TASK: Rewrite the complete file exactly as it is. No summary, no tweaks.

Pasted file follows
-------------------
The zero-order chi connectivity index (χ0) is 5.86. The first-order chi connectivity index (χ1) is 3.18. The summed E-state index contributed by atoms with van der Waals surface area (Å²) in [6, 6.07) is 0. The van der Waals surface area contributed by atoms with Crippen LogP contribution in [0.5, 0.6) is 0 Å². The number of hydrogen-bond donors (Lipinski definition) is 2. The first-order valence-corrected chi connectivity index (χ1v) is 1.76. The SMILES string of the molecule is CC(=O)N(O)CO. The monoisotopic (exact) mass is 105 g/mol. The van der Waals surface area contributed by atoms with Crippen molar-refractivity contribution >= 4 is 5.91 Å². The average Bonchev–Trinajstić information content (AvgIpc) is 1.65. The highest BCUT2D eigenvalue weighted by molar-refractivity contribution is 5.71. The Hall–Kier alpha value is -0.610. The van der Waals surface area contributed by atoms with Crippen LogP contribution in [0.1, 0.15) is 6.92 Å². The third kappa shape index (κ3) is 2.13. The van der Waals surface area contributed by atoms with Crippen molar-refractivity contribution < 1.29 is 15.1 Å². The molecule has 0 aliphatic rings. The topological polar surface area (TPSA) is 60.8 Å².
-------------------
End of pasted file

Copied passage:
The zero-order chi connectivity index (χ0) is 5.86. The first-order chi connectivity index (χ1) is 3.18. The summed E-state index contributed by atoms with van der Waals surface area (Å²) in [6, 6.07) is 0. The van der Waals surface area contributed by atoms with Crippen LogP contribution in [0.5, 0.6) is 0 Å². The number of hydrogen-bond donors (Lipinski definition) is 2. The first-order valence-corrected chi connectivity index (χ1v) is 1.76. The SMILES string of the molecule is CC(=O)N(O)CO. The monoisotopic (exact) mass is 105 g/mol. The van der Waals surface area contributed by atoms with Crippen molar-refractivity contribution >= 4 is 5.91 Å². The average Bonchev–Trinajstić information content (AvgIpc) is 1.65. The highest BCUT2D eigenvalue weighted by molar-refractivity contribution is 5.71. The Hall–Kier alpha value is -0.610. The van der Waals surface area contributed by atoms with Crippen LogP contribution in [0.1, 0.15) is 6.92 Å². The third kappa shape index (κ3) is 2.13. The van der Waals surface area contributed by atoms with Crippen molar-refractivity contribution < 1.29 is 15.1 Å². The molecule has 0 aliphatic rings. The topological polar surface area (TPSA) is 60.8 Å².